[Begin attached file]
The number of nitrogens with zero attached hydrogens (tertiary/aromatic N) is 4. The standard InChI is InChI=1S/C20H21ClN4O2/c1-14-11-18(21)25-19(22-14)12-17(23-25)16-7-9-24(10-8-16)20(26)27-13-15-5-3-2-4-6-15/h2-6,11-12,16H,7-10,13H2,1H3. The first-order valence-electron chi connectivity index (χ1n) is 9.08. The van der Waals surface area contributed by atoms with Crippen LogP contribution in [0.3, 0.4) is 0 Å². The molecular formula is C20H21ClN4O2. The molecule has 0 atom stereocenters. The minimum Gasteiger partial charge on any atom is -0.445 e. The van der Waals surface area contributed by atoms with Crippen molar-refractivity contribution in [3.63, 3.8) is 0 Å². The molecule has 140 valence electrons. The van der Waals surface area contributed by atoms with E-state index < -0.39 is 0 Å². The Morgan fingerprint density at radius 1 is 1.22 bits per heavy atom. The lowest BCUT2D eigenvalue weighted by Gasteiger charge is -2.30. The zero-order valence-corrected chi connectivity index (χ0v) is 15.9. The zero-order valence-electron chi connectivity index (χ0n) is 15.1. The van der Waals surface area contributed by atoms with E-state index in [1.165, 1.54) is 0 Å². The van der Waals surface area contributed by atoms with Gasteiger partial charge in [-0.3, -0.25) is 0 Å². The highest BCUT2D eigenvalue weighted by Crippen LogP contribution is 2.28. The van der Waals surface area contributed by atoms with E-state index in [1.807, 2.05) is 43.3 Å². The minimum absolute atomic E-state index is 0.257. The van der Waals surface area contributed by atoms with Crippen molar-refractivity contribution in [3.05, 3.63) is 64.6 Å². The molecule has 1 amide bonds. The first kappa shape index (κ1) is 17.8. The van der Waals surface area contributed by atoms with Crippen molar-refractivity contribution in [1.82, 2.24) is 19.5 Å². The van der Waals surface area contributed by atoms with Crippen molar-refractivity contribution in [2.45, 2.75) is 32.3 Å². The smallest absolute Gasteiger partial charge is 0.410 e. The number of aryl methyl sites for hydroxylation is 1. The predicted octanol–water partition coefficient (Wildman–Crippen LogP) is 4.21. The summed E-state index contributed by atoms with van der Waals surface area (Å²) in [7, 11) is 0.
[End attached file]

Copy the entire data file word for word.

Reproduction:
The number of nitrogens with zero attached hydrogens (tertiary/aromatic N) is 4. The standard InChI is InChI=1S/C20H21ClN4O2/c1-14-11-18(21)25-19(22-14)12-17(23-25)16-7-9-24(10-8-16)20(26)27-13-15-5-3-2-4-6-15/h2-6,11-12,16H,7-10,13H2,1H3. The first-order valence-electron chi connectivity index (χ1n) is 9.08. The van der Waals surface area contributed by atoms with Crippen LogP contribution in [0.3, 0.4) is 0 Å². The molecular formula is C20H21ClN4O2. The molecule has 0 atom stereocenters. The minimum Gasteiger partial charge on any atom is -0.445 e. The van der Waals surface area contributed by atoms with Crippen molar-refractivity contribution in [3.63, 3.8) is 0 Å². The molecule has 140 valence electrons. The van der Waals surface area contributed by atoms with E-state index < -0.39 is 0 Å². The Morgan fingerprint density at radius 1 is 1.22 bits per heavy atom. The lowest BCUT2D eigenvalue weighted by Gasteiger charge is -2.30. The zero-order valence-corrected chi connectivity index (χ0v) is 15.9. The zero-order valence-electron chi connectivity index (χ0n) is 15.1. The van der Waals surface area contributed by atoms with E-state index in [1.165, 1.54) is 0 Å². The van der Waals surface area contributed by atoms with Gasteiger partial charge in [-0.3, -0.25) is 0 Å². The highest BCUT2D eigenvalue weighted by Crippen LogP contribution is 2.28. The van der Waals surface area contributed by atoms with E-state index in [1.807, 2.05) is 43.3 Å². The minimum absolute atomic E-state index is 0.257. The van der Waals surface area contributed by atoms with Crippen molar-refractivity contribution in [3.05, 3.63) is 64.6 Å². The molecule has 1 amide bonds. The first kappa shape index (κ1) is 17.8. The van der Waals surface area contributed by atoms with Crippen molar-refractivity contribution in [1.82, 2.24) is 19.5 Å². The van der Waals surface area contributed by atoms with Crippen molar-refractivity contribution in [2.45, 2.75) is 32.3 Å². The smallest absolute Gasteiger partial charge is 0.410 e. The number of aryl methyl sites for hydroxylation is 1. The predicted octanol–water partition coefficient (Wildman–Crippen LogP) is 4.21. The summed E-state index contributed by atoms with van der Waals surface area (Å²) in [7, 11) is 0.